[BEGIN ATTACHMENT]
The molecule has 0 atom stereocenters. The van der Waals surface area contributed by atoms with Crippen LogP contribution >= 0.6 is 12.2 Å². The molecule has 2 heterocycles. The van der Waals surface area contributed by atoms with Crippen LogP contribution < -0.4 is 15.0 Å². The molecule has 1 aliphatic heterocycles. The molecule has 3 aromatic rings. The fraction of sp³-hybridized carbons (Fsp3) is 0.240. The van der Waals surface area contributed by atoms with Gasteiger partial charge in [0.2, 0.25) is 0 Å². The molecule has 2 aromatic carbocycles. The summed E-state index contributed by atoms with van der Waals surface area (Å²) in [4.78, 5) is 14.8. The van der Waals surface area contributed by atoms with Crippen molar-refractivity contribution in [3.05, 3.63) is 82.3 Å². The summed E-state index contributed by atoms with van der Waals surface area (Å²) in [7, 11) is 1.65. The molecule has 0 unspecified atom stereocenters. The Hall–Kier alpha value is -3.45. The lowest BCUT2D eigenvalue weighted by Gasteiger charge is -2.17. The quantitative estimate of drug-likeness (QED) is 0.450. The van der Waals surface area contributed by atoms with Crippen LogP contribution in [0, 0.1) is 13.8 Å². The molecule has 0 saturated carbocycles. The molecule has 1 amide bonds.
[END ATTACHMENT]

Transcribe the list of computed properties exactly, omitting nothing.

The molecule has 0 atom stereocenters. The van der Waals surface area contributed by atoms with Crippen LogP contribution >= 0.6 is 12.2 Å². The molecule has 2 heterocycles. The van der Waals surface area contributed by atoms with Crippen LogP contribution < -0.4 is 15.0 Å². The molecule has 1 aliphatic heterocycles. The molecule has 3 aromatic rings. The fraction of sp³-hybridized carbons (Fsp3) is 0.240. The van der Waals surface area contributed by atoms with Gasteiger partial charge in [0.2, 0.25) is 0 Å². The molecule has 2 aromatic carbocycles. The summed E-state index contributed by atoms with van der Waals surface area (Å²) in [4.78, 5) is 14.8. The van der Waals surface area contributed by atoms with Crippen molar-refractivity contribution in [3.05, 3.63) is 82.3 Å². The summed E-state index contributed by atoms with van der Waals surface area (Å²) in [7, 11) is 1.65. The molecule has 0 unspecified atom stereocenters. The Hall–Kier alpha value is -3.45. The lowest BCUT2D eigenvalue weighted by Gasteiger charge is -2.17. The quantitative estimate of drug-likeness (QED) is 0.450. The van der Waals surface area contributed by atoms with Crippen LogP contribution in [0, 0.1) is 13.8 Å². The molecule has 0 saturated carbocycles. The molecule has 1 amide bonds.